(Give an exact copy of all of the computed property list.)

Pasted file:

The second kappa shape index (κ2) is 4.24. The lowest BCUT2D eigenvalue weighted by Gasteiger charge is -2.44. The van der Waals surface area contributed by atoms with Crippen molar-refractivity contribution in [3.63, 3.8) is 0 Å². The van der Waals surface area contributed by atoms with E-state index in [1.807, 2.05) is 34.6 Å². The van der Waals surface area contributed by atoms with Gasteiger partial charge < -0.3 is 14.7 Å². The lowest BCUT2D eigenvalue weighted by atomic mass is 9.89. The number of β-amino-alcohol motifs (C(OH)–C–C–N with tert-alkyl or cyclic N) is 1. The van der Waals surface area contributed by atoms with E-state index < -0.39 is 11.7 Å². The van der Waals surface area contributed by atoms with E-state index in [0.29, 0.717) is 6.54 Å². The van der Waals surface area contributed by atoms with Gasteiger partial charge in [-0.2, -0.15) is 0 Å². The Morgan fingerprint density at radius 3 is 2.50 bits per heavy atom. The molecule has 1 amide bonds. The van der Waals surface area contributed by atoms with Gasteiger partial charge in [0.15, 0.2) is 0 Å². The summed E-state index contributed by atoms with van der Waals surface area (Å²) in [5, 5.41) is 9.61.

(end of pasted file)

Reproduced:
The second kappa shape index (κ2) is 4.24. The lowest BCUT2D eigenvalue weighted by Gasteiger charge is -2.44. The van der Waals surface area contributed by atoms with Crippen molar-refractivity contribution in [3.63, 3.8) is 0 Å². The van der Waals surface area contributed by atoms with E-state index in [1.807, 2.05) is 34.6 Å². The van der Waals surface area contributed by atoms with Gasteiger partial charge < -0.3 is 14.7 Å². The lowest BCUT2D eigenvalue weighted by atomic mass is 9.89. The number of β-amino-alcohol motifs (C(OH)–C–C–N with tert-alkyl or cyclic N) is 1. The van der Waals surface area contributed by atoms with E-state index < -0.39 is 11.7 Å². The van der Waals surface area contributed by atoms with E-state index in [0.29, 0.717) is 6.54 Å². The van der Waals surface area contributed by atoms with Gasteiger partial charge in [-0.2, -0.15) is 0 Å². The Morgan fingerprint density at radius 3 is 2.50 bits per heavy atom. The molecule has 1 amide bonds. The van der Waals surface area contributed by atoms with Gasteiger partial charge in [0.15, 0.2) is 0 Å². The summed E-state index contributed by atoms with van der Waals surface area (Å²) in [5, 5.41) is 9.61.